- They/their/them: “My partner is a professor and they also love pronouns. Maybe your brother and your friend could talk to them about their love of pronouns.”
If you think they/them/theirs pronouns are only for multiple people, think again! “They” has been used to refer to a singular person since the 14th century. The singular, gender-neutral “they” was Merriam-Webster’s 2019 Word of the Year.
Grammarians will note that pronouns are listed here as subject pronoun/object pronoun/possessive pronoun. Someone might shorten this to subject/object, like she/her, or subject/subject if that person uses multiple sets of pronouns, like she/they. This way the info can fit Twitter profile’s oppressively short character count.
How Can You Find Out Someone’s Preferred Gender Pronouns?
Many people assume they’ll know someone’s preferred gender pronouns just by looking at them. But you know what they say about assuming – don’t do it. When you meet someone, you can offer your own pronouns and ask for theirs.
(P.S. look how easy it was to use the singular “they.”)
“I personally like to introduce my own pronouns before asking for someone else’s: ‘Hi! My name’s CJ, and I use they/them pronouns. What’s your name?’ The person can then feel free to opt into sharing their pronouns if they feel comfortable to do so,” says Higgins.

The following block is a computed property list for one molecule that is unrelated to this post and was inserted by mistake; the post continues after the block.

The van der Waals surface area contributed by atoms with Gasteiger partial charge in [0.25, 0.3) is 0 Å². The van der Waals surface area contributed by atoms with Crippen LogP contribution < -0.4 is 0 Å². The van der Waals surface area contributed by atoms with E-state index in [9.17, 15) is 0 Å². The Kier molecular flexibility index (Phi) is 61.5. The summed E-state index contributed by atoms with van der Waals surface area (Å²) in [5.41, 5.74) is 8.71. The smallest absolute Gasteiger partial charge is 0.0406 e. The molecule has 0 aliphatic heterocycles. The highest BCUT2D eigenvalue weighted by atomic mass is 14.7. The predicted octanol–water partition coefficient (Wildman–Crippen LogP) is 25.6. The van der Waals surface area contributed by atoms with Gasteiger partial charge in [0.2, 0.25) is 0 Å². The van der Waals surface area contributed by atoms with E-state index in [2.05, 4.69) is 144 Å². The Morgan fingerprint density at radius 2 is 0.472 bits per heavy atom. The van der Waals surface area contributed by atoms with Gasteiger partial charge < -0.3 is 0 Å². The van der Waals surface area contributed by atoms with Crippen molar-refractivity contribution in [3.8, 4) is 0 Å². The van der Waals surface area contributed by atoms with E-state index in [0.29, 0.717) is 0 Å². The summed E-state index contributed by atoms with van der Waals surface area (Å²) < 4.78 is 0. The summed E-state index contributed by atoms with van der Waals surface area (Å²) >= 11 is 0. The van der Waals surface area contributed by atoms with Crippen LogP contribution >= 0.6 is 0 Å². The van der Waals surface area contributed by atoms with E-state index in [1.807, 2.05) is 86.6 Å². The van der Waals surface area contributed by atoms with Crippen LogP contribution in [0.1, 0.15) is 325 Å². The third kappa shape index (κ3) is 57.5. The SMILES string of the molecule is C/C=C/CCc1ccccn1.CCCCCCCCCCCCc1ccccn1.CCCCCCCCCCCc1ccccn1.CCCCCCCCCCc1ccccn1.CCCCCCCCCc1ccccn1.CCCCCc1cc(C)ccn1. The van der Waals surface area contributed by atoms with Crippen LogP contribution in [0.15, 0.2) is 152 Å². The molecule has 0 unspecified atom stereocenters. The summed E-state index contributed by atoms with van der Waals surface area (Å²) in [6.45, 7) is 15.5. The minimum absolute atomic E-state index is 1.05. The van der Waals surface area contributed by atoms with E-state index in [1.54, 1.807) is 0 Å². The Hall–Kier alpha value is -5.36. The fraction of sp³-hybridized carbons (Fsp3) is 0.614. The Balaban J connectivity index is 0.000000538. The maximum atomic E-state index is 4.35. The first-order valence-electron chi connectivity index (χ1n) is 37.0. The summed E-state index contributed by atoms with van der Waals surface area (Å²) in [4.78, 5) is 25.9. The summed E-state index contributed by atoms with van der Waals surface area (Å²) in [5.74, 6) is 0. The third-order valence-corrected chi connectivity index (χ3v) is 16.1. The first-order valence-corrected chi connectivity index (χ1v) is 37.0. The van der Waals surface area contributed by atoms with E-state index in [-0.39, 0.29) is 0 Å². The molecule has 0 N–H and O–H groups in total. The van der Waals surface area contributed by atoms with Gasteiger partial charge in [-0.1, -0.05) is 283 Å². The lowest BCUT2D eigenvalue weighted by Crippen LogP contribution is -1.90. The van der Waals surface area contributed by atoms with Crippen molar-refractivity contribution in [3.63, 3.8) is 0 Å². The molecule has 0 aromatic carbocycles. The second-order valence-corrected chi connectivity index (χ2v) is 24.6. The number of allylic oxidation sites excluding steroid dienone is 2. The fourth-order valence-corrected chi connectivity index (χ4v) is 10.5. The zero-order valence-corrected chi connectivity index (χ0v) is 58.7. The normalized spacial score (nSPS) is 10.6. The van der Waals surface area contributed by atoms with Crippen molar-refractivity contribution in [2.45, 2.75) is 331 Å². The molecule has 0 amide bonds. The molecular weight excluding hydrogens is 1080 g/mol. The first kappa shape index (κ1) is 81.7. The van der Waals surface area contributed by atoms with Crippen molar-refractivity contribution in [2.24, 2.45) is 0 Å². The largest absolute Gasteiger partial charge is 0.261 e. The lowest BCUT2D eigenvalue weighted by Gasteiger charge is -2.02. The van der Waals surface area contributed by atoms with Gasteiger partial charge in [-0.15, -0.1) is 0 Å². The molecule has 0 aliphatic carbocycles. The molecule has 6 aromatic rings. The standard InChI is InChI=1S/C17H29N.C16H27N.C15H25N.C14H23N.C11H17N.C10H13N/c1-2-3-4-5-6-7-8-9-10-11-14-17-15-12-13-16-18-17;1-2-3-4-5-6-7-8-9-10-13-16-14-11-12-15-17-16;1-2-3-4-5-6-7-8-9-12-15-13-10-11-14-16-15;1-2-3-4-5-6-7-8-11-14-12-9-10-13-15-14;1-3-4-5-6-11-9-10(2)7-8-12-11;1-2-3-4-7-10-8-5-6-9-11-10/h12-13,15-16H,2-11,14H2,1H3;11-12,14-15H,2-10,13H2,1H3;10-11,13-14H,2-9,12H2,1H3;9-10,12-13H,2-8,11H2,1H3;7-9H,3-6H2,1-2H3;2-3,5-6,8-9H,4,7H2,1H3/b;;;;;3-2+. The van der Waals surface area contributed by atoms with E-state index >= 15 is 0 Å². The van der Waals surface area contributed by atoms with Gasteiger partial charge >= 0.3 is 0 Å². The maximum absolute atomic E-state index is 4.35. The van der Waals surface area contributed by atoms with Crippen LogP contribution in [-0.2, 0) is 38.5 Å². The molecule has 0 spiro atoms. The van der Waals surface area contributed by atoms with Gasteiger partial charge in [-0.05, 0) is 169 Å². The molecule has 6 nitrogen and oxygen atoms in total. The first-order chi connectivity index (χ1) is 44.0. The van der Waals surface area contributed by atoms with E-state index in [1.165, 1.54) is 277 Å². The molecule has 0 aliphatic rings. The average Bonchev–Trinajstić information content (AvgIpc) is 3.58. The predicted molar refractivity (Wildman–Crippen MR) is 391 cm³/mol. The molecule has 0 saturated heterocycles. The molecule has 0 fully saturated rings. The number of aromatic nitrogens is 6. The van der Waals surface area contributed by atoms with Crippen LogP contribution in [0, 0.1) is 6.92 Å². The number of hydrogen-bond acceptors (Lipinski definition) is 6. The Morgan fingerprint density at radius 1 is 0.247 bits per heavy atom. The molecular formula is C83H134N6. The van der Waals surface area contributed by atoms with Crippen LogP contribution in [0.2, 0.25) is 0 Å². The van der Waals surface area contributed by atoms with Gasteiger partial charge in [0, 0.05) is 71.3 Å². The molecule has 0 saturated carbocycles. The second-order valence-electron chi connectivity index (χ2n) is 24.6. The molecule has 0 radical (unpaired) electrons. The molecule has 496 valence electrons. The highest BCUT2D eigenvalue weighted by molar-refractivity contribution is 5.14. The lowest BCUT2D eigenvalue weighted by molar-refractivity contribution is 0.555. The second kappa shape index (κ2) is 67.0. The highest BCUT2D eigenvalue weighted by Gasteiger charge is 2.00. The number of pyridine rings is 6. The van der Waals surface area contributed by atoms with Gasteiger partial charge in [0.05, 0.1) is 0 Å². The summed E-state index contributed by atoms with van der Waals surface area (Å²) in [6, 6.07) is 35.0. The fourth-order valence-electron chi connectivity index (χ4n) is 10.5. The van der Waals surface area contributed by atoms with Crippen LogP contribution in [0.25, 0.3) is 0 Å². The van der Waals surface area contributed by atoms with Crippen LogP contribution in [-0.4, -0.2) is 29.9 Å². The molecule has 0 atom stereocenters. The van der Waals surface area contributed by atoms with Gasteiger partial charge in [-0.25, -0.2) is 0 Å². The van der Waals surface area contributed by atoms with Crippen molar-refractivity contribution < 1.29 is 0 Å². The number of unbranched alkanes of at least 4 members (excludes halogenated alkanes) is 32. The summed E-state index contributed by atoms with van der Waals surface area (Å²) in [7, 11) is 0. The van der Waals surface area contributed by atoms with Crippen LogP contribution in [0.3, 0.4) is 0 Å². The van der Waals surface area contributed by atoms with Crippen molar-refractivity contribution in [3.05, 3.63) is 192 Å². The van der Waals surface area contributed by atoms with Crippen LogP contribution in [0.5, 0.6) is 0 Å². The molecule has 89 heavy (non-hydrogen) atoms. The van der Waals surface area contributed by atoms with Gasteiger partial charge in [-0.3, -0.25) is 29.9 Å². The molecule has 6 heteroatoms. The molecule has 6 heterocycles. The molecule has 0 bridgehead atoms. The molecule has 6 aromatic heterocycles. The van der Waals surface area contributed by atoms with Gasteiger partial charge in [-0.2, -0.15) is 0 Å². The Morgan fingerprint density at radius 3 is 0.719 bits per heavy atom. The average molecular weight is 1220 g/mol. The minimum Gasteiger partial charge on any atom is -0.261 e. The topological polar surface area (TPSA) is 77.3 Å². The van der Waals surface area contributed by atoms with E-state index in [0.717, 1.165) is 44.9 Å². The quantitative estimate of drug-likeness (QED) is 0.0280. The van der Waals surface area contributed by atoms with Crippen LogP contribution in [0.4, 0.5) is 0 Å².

Can a Person Use More Than One Set of Pronouns?
Many people use more than one set of gender pronouns or any pronouns. If somebody says their pronouns are they/she, for example, you could say “She uses multiple pronouns. Their pronouns are she/they.”
Some people may list their preferred pronoun first, or they may not have a preference. If you’re not sure, ask if they have a preference.
What Are Neopronouns?
“Neopronouns are pronoun sets that are not officially recognized in the language they are used in, since they are new (thus, ‘neo’!),” says Higgins. “Neopronouns can be helpful for people who feel that older vocabulary does not encapsulate how they experience their gender, and are perfectly valid to use!”
Some common gender-neutral neopronouns include ze/hir/hirs, xe/xem/xer, and e/em/es. Though the genderless pronouns e/em/es date back to 1841, gender-neutral or genderless pronouns might take a bit more time to learn.
But you memorized all of the words to Nicki Minaj’s verse on “Monster,” so we think you can do it.
What Should I Do If I Get Somebody’s Pronouns Wrong?
“Catch, correct, continue,” says Higgins. We love an alliteration that’s easy to remember, because our brains are filled with nothing but Love Is Blind gossip.
If you get overly apologetic or self-flagellating – like when your guilt-tripping mother says, “Oh I’m the worst mother in the world!”– it puts the person in the awkward position of having to comfort you for your mistake.
“Mistakes happen. They’re a part of life,” says Higgins. “Just adjust in the moment and keep going. If you find yourself messing up repeatedly, it’d be helpful to practice on your own time and get yourself used to using the right pronouns.”
Ask a mutual friend if you can practice someone’s pronouns with them. Hold each other accountable by correcting each other. You can also study on your own with pronoun practice websites. With this much practice, you’ll be much better at using pronouns than this week’s TikTok dance.